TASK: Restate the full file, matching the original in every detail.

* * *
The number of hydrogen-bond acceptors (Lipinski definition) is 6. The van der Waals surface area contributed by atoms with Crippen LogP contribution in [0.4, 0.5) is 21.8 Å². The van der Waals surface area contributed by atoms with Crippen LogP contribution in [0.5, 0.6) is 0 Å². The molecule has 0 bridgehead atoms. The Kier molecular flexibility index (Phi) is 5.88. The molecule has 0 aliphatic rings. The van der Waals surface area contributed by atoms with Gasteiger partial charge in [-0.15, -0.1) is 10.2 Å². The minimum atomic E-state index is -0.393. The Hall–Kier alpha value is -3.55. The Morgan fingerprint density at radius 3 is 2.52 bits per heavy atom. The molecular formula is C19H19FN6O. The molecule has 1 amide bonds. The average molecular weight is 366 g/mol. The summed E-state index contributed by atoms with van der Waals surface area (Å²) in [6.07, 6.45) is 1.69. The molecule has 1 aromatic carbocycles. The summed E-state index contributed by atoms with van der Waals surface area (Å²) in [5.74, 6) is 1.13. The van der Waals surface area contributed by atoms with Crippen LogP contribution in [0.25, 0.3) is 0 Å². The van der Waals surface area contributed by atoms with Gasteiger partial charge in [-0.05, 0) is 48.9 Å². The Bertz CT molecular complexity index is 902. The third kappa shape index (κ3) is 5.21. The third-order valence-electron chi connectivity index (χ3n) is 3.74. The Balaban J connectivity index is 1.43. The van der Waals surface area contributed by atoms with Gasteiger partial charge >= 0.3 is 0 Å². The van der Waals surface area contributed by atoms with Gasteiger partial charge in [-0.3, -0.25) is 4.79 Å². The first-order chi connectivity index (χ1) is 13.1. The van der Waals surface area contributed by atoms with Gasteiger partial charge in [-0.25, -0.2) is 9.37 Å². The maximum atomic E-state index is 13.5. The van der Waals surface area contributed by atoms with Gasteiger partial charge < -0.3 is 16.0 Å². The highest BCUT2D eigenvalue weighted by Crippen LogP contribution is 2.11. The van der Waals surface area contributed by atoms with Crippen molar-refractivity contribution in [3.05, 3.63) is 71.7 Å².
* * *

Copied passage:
The number of hydrogen-bond acceptors (Lipinski definition) is 6. The van der Waals surface area contributed by atoms with Crippen LogP contribution in [0.4, 0.5) is 21.8 Å². The van der Waals surface area contributed by atoms with Crippen LogP contribution in [0.5, 0.6) is 0 Å². The molecule has 0 bridgehead atoms. The Kier molecular flexibility index (Phi) is 5.88. The molecule has 0 aliphatic rings. The van der Waals surface area contributed by atoms with Gasteiger partial charge in [-0.15, -0.1) is 10.2 Å². The minimum atomic E-state index is -0.393. The Hall–Kier alpha value is -3.55. The Morgan fingerprint density at radius 3 is 2.52 bits per heavy atom. The molecular formula is C19H19FN6O. The molecule has 1 amide bonds. The average molecular weight is 366 g/mol. The summed E-state index contributed by atoms with van der Waals surface area (Å²) in [6.07, 6.45) is 1.69. The molecule has 1 aromatic carbocycles. The summed E-state index contributed by atoms with van der Waals surface area (Å²) in [5.74, 6) is 1.13. The van der Waals surface area contributed by atoms with Crippen LogP contribution in [0.25, 0.3) is 0 Å². The van der Waals surface area contributed by atoms with Gasteiger partial charge in [-0.05, 0) is 48.9 Å². The Bertz CT molecular complexity index is 902. The third kappa shape index (κ3) is 5.21. The third-order valence-electron chi connectivity index (χ3n) is 3.74. The Balaban J connectivity index is 1.43. The van der Waals surface area contributed by atoms with Gasteiger partial charge >= 0.3 is 0 Å². The van der Waals surface area contributed by atoms with Gasteiger partial charge in [-0.3, -0.25) is 4.79 Å². The first-order chi connectivity index (χ1) is 13.1. The van der Waals surface area contributed by atoms with Gasteiger partial charge in [-0.25, -0.2) is 9.37 Å². The maximum atomic E-state index is 13.5. The van der Waals surface area contributed by atoms with Gasteiger partial charge < -0.3 is 16.0 Å². The highest BCUT2D eigenvalue weighted by Crippen LogP contribution is 2.11. The van der Waals surface area contributed by atoms with Crippen molar-refractivity contribution in [3.05, 3.63) is 71.7 Å².